5. Trust architecture

Key technologies: blockchain, Distributed Ledger Technologies (DLT), zero-trust security

Objective: help commercial entities and individuals establish trust and conduct business without the need for intermediaries to address the growing threat of cyberattacks

Potential impact: about 10% of global GDP could be associated with trust architecture technologies by 2027

Technical maturity: medium-to-high; Applicability: medium-to-high

Momentum score: 32

“Trust architectures help commercial entities and individuals establish trust and conduct business without need for intermediaries, even as zero-trust-security measures address growing cyberattacks; countries and regulatory bodies may likely have to rethink regulatory oversight; distributed-ledger technologies will reduce costs and enable transformative business models.”

6. Future of connectivity

Key technologies: 5G broadband networks, IoT

Objective: enable faster connectivity across longer distances, with exponentially faster downloads and latency reduced to nearly nothing

Potential impact: 5G could help reach up to 80% of the world’s population by 2030

Technical maturity: medium; Applicability: medium

Momentum score: 31

“With either high-band or low- to mid-band 5G reaching up to 80% of the global population by 2030, enhanced coverage and speed of connections across long and short distances will enable new services (eg, remote patient monitoring), business models (eg, connected services), and next-generation customer experiences (e.g. live VR).”

7. Process automation & virtualization

Key technologies: robotics, Industrial IoT, RPA, digital twins, additive manufacturing (AM)

Objective: streamline routine tasks, improve operational efficiency, and accelerate time to market

Potential impact: 50% of work tasks could be automated by 2025; 50 billion devices by be connected by IIOT by 2025; and about 10% of manufacturing processes could be replaced by AM by 2030

Technical maturity: high; Applicability: medium

Momentum score: 24

“Self-learning, reconfigurable robots will drive automation of physical processes beyond routine activities to include less predictable ones, leading to fewer people working in these activities and a reconfiguration of the workforce. … Advanced simulations and 3-D/4-D printing will virtualize and dematerialize processes, shortening development cycles as ever-shorter product and service life cycles continue to accelerate, further pressuring profit pools and speeding strategic and operational practices.”

8. Clean energy

Key technologies: carbon-neutral energy generation, nuclear fusion, batteries, smart distribution and metering

Objective: address the rapidly growing need for clean-energy generation;

Potential impact: generate over 75% of global energy with renewable technologies by 2050

Technical maturity: medium-to-high; Applicability: low-to-medium

Momentum score: 19

“As clean technologies come down the cost curve, they become increasingly disruptive to traditional business models, creating new business-building opportunities, operational-improvement programs driven by clean technologies, and new climate-change mandates that could alter the balance sheet of carbon-intense sectors — all while providing the green energy needed to sustain exponential technology growth.”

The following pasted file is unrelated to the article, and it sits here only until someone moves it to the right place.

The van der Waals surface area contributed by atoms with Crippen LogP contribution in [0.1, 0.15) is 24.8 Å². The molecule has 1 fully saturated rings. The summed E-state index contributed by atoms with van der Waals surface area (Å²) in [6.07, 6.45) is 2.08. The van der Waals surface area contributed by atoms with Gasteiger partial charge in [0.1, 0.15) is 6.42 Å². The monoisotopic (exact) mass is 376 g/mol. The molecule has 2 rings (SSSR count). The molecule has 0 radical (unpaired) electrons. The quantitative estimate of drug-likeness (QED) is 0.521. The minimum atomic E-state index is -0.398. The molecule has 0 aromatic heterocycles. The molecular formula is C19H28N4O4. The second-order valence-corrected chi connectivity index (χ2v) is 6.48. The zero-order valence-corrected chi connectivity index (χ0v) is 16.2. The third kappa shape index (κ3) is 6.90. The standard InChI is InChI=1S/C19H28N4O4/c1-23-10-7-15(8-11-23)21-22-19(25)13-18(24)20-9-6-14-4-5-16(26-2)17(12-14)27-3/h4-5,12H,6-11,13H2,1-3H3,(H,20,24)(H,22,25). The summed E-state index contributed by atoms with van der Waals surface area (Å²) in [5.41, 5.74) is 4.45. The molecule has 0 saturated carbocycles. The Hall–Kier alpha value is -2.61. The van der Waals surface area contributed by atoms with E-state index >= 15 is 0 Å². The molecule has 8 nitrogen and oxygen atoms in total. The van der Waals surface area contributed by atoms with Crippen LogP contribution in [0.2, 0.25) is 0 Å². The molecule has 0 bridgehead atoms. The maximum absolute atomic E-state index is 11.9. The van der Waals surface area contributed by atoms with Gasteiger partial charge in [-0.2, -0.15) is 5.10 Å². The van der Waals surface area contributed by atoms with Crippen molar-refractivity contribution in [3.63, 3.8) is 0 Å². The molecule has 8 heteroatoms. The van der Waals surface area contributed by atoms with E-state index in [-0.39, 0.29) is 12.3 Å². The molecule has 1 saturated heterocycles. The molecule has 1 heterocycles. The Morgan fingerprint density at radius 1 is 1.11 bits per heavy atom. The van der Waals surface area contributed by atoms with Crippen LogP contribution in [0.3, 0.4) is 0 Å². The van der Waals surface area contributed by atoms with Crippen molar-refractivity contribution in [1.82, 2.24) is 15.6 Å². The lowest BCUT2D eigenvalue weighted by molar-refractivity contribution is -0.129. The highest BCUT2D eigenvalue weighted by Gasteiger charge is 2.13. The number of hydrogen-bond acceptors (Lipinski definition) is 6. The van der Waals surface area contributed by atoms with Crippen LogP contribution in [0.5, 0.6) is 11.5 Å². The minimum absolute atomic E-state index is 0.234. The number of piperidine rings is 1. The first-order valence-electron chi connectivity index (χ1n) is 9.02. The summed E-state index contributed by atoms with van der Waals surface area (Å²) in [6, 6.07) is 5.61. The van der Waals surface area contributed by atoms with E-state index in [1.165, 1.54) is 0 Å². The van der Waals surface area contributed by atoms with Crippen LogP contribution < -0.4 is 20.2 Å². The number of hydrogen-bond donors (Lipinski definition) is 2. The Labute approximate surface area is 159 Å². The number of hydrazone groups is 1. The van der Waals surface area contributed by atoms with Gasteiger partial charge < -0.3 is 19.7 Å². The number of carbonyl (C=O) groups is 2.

9. The ‘bio’ revolution

Key technologies: biomolecules, biosystems, biomachines, biocomputing, omics

Objective: major innovations in a number of industries including health care, agriculture, energy, consumer products and services

Potential impact: $2 trillion to $4 trillion of direct economic impact over the next 10 to 20 years

Technical maturity: low-to-medium; Applicability: medium

Momentum score: 18

Genomics, proteomics, and other omics “enable rapid analysis of genetic materials and open up possibilities (e.g. for rapid vaccine development, personalized medicine, and gene therapy). Using biological material for computing purposes can enable a vast expansion of data storage using DNA as the information medium.”

10. Next generation materials

Key technologies: nanomaterials and nanoparticles, graphene, single-layer materials

Objective: enable new functionality and enhanced performance in pharma, energy, transportation, health, semiconductors, and manufacturing

Potential impact: Broad disruptive potential in a number of industries including construction, automotive, packaging and manufacturing

Technical maturity: low-to-medium; Applicability: low-to-medium

Momentum score: 14

“By changing the economics of a wide range of products and services, next- generation materials may change industry economics and reconfigure companies within them (e.g. by allowing for the integration of sustainable materials and renewable energy sources into processes), even as innovations in materials science help create smart materials with programmable properties that respond to stimuli from external factors.”

“Executives must think through three primary questions as they consider where and when to invest, while getting the timing right,” notes the McKinsey study in conclusion.

Scale of impact: How important is this trend for a given industry or company?

Technical maturity: How fast do you need to react?

Fit with the organization: Is it the right time to scale any of the technologies given their stage and speed of maturity?

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MIT IDE Paula Klein, Editor

MIT IDE Paula Klein, Editor

Addressing one of the most critical issues of our time: the impact of digital technology on businesses, the economy, and society.